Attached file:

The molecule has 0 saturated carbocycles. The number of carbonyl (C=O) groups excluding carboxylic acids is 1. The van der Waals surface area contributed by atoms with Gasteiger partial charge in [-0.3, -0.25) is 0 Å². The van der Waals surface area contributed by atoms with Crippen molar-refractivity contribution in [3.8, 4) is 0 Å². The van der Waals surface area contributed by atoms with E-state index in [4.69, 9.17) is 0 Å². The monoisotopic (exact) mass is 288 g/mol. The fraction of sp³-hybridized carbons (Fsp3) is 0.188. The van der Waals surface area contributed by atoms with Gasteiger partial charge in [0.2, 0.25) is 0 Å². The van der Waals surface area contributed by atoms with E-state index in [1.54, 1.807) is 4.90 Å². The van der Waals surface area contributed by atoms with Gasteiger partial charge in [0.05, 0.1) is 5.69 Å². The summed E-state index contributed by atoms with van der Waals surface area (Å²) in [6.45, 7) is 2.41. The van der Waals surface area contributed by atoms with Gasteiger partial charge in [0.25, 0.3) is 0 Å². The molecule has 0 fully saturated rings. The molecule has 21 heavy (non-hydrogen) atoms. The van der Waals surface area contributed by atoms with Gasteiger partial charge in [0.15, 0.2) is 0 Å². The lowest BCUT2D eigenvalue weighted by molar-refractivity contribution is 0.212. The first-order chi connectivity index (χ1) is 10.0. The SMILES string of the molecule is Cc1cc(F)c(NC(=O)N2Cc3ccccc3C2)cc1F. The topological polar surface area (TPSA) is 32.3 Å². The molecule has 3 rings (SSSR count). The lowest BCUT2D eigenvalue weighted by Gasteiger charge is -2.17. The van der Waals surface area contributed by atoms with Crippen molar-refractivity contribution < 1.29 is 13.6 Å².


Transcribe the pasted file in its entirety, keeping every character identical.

The molecule has 0 saturated carbocycles. The number of carbonyl (C=O) groups excluding carboxylic acids is 1. The van der Waals surface area contributed by atoms with Gasteiger partial charge in [-0.3, -0.25) is 0 Å². The van der Waals surface area contributed by atoms with Crippen molar-refractivity contribution in [3.8, 4) is 0 Å². The van der Waals surface area contributed by atoms with E-state index in [4.69, 9.17) is 0 Å². The monoisotopic (exact) mass is 288 g/mol. The fraction of sp³-hybridized carbons (Fsp3) is 0.188. The van der Waals surface area contributed by atoms with Gasteiger partial charge in [0.2, 0.25) is 0 Å². The van der Waals surface area contributed by atoms with E-state index in [1.54, 1.807) is 4.90 Å². The van der Waals surface area contributed by atoms with Gasteiger partial charge in [0.05, 0.1) is 5.69 Å². The summed E-state index contributed by atoms with van der Waals surface area (Å²) in [6.45, 7) is 2.41. The van der Waals surface area contributed by atoms with Gasteiger partial charge in [0.25, 0.3) is 0 Å². The molecule has 0 fully saturated rings. The molecule has 21 heavy (non-hydrogen) atoms. The van der Waals surface area contributed by atoms with Gasteiger partial charge in [0.15, 0.2) is 0 Å². The lowest BCUT2D eigenvalue weighted by molar-refractivity contribution is 0.212. The first-order chi connectivity index (χ1) is 10.0. The SMILES string of the molecule is Cc1cc(F)c(NC(=O)N2Cc3ccccc3C2)cc1F. The topological polar surface area (TPSA) is 32.3 Å². The molecule has 3 rings (SSSR count). The lowest BCUT2D eigenvalue weighted by Gasteiger charge is -2.17. The van der Waals surface area contributed by atoms with Crippen molar-refractivity contribution < 1.29 is 13.6 Å².